Brian T. Lally:  Classical, Acoustic, Electric, And Bass Guitar Lessons

Brian T. Lally: Classical, Acoustic, Electric, And Bass Guitar Lessons

5.0 (1)
19 years in business

About this pro

My past engagements have included a live on-air performance on 102.5 KZOK FM, in-concert performances at the Seattle Arts in Nature Festival, the Northwest Faerie Festival, and the Seattle Museum of the Mysteries, and weekly performances at the 4th & Madison Building in downtown Seattle for over four years. I have more than 25 years of experience, a BA in Classical Guitar from Western Washington University, and have studied in master classes with the Falla Guitar Trio and Larry Coryell.  I am also a member of the American Federation of Musicians.

As a teacher, I strive to be patient and encouraging and help all my students realize their musical goals by emphasizing technical and musical fundamentals which allow them to excel at any style of music. Students from all levels of ability--beginner to advanced--are welcome! Lessons are available for classical, acoustic steel-string, electric and bass guitar. The exact focus varies depending upon the musical interests of the student.

Please read below for specifics on what you will learn.

Classical Guitar

Classical guitar is the most technically demanding style of guitar playing, but the most rewarding because of the musical and tonal beauty it can express. Sometimes referred to as 'Spanish Guitar', it is strung with nylon strings and used in the playing of music by classical composers like Bach, Beethoven, and Debussy. Classical guitar students learn classical playing position, how to read music, how to effectively use gravity and arm weight to their advantage, the shaping and use of fingernails for tone production, studies and exercises for technical development, and graduated repertoire. Emphasis is placed on musicality, imitating the human voice, and individual expression and communication rather than strict academic interpretation.

Acoustic Steel-String Guitar

Sometimes referred to as 'folk guitar', the acoustic guitar is strung with steel strings.  It can be played with the right hand fingers (or finger picks), or with a flatpick.  Fingerstyle players are given the option of learning how to use fingernails for increased projection and superior tone. Flatpicking students learn picking technique that produces a round, full tone, assists in the playing of well articulated phrases, and is ergonomically effective. Both learn fundamentals of left hand technique that produce superior articulation, accuracy, and intonation. Some students want to learn how to improvise, some just want to learn to strum their favorite songs. The focus varies depending upon the musical interests of the student. Steel-string students are also given the option of learning to read music.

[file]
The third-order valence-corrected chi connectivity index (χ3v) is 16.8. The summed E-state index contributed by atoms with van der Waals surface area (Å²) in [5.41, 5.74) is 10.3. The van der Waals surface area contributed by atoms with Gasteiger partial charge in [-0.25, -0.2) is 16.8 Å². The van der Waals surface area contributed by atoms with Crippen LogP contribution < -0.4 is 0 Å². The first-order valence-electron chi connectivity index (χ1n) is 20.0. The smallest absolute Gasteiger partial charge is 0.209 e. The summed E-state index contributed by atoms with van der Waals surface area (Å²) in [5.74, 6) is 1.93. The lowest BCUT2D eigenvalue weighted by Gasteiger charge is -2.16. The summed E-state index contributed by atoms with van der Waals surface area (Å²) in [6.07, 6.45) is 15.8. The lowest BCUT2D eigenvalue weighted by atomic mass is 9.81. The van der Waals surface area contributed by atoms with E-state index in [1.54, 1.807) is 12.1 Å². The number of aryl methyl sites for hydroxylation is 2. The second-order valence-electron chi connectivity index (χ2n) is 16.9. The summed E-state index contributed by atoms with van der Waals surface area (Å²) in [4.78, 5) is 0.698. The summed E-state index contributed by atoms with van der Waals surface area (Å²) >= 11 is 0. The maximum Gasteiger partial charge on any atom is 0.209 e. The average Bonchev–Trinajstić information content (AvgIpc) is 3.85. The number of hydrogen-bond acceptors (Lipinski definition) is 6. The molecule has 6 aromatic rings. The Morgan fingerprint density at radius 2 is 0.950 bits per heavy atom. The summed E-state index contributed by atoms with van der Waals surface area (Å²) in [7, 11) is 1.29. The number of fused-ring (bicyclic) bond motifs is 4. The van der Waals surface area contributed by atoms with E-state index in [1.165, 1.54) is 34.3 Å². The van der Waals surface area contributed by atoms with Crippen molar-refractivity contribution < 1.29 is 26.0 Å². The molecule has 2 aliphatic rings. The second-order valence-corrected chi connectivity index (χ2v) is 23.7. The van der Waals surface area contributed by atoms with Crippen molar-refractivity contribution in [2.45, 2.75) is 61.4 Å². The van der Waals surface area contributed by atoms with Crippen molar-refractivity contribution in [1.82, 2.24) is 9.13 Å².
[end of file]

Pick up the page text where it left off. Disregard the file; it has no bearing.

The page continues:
Electric Guitar

The student learns healthy left hand technique that is ergonomically superior and creates better tone, accuracy, and articulation as well as effective right hand picking technique that minimizes unnecessary motion and effectively damps strings for a cleaner sound. The student studies the style of music that he/she is interested in. As with acoustic steel-string players, the student is given the choice of learning to read music or not, but it is recommended for those who want to become well rounded musicians that will have the ability to traverse styles.

Bass Guitar

Emphasis is placed on sound left and right hand technical fundamentals, learning bass lines, understanding the function of a bass line in a musical structure, note reading, improvising from a chart, and more!

I love to help my students set and reach their own musical goals.  When a child's eyes light up because he played a simple exercise correctly, or an adult reaches a musical milestone he's dreamed about since he was little, I know I've made a difference. Music is a language and by teaching people how to play an instrument I'm teaching them a new way to communicate!

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Seattle, WA 98116
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1 Review


  • Mike Bottemiller